The Wagnerian tenor, renowned for his strong, lyrical voice, has passed away aged 81.

English tenor Alberto Remedios, renowned for his strong, lyrical voice and interpretations of Wagner, has passed away aged 81 in Australia.

Remedios was born in Liverpool, England, to working class parents. He sang in a church choir as a child and took singing lessons with Edwin Francis, who also taught soprano Rita Hunter. Remedios left school at 15 to play football semi-professionally and work as a welder in a shipyard in Merseyside. He continued his singing lessons and, following his National Service, studied at the Royal College of Music with Clive Carey. He made his operatic debut in 1957 as Tinca in Puccini’s Tabarro for Sadler’s Wells (which later became the English National Opera), performing regularly with the company.

Remedios’ distinctive voice and power soon brought him success. Musicologist Elizabeth Forbes described it: “The voice has much more of an edge than the usual Italian tenor; it is far smoother than a German voice of comparable size, less nasal than the typical French sound, more resonant than the well-bred but constricted tones produced by many British singers.”

Remedios first sang the role of Bacchus in Ariadne for Sadler’s Wells in 1961, taking over the part at short notice, and it soon become one of his best roles. “By the spring of 1968,” Forbes says, “Alberto’s voice had grown so large that the sheer volume of sound in that resonant auditorium was almost painful in its intensity.”

He toured Australia in 1965 with the Sutherland-Williamson company and Luciano Pavarotti, singing Faust and Lensky. This opportunity apparently came about after Remedios sang in a restaurant to impress a sceptical waiter – Joan Sutherland happened to be dining there that same night. 1965 was also the year he made his debut at Covent Garden.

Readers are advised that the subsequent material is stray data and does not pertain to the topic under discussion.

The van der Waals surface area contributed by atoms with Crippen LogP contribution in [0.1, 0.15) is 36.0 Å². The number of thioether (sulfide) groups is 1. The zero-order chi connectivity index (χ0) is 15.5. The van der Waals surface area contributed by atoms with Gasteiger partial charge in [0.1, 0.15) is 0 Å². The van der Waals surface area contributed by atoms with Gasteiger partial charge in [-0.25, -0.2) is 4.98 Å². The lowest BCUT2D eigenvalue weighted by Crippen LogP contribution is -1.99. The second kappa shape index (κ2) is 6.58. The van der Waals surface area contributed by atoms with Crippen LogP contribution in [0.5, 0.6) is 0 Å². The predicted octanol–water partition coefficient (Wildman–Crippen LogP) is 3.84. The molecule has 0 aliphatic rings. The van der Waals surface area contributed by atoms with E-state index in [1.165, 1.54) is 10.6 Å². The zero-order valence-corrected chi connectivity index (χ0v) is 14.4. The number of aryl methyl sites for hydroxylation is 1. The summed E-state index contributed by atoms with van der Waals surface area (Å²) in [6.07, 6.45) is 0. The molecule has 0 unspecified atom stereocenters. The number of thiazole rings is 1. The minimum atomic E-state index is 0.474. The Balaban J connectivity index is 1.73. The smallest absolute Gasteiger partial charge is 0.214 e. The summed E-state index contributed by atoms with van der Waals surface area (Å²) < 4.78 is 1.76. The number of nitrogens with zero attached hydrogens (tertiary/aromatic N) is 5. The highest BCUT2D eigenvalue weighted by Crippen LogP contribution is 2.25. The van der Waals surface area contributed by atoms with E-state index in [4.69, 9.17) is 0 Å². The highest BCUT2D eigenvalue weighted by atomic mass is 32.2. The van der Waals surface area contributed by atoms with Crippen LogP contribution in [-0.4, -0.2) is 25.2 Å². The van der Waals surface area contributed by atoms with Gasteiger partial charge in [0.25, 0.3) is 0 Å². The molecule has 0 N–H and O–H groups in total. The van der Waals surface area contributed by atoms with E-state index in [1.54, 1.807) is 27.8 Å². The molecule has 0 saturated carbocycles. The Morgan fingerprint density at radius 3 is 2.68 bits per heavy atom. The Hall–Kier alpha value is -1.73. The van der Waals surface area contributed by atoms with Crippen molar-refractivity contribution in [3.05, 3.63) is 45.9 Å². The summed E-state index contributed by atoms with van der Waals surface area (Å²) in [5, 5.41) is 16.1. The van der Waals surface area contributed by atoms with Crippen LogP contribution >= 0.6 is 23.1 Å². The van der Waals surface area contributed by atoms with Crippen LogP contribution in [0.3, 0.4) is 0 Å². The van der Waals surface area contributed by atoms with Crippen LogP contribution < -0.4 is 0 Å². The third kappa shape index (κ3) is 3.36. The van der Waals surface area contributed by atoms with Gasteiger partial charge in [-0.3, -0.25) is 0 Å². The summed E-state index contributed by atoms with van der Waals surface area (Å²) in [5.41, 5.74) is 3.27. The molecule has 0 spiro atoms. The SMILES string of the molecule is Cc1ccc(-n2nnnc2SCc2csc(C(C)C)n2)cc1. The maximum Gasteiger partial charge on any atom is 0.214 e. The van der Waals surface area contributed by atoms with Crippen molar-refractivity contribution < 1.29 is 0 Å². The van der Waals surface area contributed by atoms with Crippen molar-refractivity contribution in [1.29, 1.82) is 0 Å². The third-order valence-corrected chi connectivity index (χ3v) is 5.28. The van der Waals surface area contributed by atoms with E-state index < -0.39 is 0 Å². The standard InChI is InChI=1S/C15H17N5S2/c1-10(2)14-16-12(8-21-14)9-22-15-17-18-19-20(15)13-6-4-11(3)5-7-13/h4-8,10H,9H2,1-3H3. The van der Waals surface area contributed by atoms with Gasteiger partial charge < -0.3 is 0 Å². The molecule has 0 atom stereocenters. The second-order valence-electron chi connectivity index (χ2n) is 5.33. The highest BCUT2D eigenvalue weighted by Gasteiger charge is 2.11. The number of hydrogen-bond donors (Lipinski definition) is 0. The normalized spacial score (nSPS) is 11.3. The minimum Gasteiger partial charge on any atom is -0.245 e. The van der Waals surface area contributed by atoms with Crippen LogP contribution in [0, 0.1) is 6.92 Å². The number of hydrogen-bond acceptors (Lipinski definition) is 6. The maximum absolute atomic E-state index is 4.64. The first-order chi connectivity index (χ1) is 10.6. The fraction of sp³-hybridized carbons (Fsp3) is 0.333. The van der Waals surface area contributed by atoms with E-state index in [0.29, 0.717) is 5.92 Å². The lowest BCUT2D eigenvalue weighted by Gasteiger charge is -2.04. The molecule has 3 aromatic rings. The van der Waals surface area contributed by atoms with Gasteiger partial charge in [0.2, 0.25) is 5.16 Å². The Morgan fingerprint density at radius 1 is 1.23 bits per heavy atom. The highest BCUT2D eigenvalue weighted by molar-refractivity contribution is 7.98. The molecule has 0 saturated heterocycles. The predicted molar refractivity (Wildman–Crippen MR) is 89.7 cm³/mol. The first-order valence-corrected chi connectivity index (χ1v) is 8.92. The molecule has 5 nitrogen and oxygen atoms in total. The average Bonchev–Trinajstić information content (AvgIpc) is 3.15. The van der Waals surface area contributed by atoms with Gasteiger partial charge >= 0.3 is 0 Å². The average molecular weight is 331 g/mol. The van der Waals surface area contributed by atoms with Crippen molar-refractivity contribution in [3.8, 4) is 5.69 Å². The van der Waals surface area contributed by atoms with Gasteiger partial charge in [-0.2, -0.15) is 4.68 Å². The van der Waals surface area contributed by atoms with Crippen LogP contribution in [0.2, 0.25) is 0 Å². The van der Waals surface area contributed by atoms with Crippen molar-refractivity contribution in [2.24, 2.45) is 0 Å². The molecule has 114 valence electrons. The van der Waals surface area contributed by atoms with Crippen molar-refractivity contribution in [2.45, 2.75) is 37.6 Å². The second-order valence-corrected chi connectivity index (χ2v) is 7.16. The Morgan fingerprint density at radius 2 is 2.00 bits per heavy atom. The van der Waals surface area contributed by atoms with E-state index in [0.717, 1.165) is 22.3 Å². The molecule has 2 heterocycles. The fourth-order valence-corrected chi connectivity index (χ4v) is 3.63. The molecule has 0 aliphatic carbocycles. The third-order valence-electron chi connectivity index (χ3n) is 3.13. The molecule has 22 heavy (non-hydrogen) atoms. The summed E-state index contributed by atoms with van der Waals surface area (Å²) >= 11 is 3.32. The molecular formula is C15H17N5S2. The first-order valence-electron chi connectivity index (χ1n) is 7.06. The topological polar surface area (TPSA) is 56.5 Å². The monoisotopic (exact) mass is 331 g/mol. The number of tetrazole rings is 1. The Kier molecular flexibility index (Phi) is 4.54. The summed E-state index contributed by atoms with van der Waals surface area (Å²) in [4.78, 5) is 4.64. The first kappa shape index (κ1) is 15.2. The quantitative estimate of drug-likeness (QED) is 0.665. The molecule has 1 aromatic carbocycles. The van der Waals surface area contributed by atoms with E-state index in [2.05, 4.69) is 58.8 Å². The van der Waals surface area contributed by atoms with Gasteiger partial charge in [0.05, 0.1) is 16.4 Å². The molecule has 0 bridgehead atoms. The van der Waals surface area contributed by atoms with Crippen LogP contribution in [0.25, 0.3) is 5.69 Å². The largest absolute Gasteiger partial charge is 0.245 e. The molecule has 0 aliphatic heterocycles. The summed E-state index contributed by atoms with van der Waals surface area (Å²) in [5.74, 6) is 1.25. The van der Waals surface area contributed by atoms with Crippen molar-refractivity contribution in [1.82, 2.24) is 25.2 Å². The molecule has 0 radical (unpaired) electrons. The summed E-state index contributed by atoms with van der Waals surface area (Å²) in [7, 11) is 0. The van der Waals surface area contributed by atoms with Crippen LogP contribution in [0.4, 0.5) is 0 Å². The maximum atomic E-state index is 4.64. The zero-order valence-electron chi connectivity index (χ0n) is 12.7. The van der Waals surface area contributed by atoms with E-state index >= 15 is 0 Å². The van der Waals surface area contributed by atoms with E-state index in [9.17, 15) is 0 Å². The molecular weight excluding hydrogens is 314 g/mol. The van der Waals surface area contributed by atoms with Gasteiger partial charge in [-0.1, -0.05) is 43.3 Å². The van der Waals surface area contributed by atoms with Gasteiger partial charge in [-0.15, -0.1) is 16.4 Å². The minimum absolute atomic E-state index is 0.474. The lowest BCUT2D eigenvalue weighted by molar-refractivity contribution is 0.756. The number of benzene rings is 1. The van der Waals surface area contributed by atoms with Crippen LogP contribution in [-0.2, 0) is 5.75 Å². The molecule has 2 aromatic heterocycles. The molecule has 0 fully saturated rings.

His performances as Walther von Stolzing in The Mastersingers of Nuremberg conducted by Reginald Goodall and recorded live by Chandos for Sadler’s Wells in 1968 established his fame even more widely. He went on to sing both Siegmund and Siegfried in the company’s first complete production of the Ring cycle, also conducted by Goodall and recorded live. Remedios made his American debut in 1973 at San Francisco and made his debut at the Metropolitan Opera in New York in 1976 as Bacchus. He also sang Mark on the first recording of Michael Tippet’s The Midusmmer Marriage, conducted by Colin Davis. Remedios was appointed CBE in 1981.

Remedios performed regularly in Australia – he sang in concert performances of Götterdämmerung at the Sydney Opera House in the late 1970s with Rita Hunter, conducted by Sir Charles Mackerras and sang Lohengrin for Victoria State Opera in the 1980s. He retired in Australia in 1999. The English National Opera has dedicated their June 15 performance of Tristan and Isolde.